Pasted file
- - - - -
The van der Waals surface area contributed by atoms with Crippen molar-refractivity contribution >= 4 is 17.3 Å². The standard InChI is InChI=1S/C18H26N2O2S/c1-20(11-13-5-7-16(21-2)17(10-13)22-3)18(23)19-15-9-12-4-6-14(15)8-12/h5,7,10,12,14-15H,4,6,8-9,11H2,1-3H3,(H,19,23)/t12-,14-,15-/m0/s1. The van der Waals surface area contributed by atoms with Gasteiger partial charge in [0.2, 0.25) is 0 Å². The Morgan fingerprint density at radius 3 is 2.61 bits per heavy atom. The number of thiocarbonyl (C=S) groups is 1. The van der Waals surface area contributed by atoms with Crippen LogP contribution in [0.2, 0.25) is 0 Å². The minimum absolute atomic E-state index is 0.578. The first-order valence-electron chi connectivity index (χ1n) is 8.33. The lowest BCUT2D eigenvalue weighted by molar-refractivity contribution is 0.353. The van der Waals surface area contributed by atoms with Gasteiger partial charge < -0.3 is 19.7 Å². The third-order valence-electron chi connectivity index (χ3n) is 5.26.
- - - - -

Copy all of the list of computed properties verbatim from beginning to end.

The van der Waals surface area contributed by atoms with Crippen molar-refractivity contribution >= 4 is 17.3 Å². The standard InChI is InChI=1S/C18H26N2O2S/c1-20(11-13-5-7-16(21-2)17(10-13)22-3)18(23)19-15-9-12-4-6-14(15)8-12/h5,7,10,12,14-15H,4,6,8-9,11H2,1-3H3,(H,19,23)/t12-,14-,15-/m0/s1. The van der Waals surface area contributed by atoms with Gasteiger partial charge in [0.2, 0.25) is 0 Å². The Morgan fingerprint density at radius 3 is 2.61 bits per heavy atom. The number of thiocarbonyl (C=S) groups is 1. The van der Waals surface area contributed by atoms with Crippen LogP contribution in [0.2, 0.25) is 0 Å². The minimum absolute atomic E-state index is 0.578. The first-order valence-electron chi connectivity index (χ1n) is 8.33. The lowest BCUT2D eigenvalue weighted by molar-refractivity contribution is 0.353. The van der Waals surface area contributed by atoms with Gasteiger partial charge < -0.3 is 19.7 Å². The third-order valence-electron chi connectivity index (χ3n) is 5.26.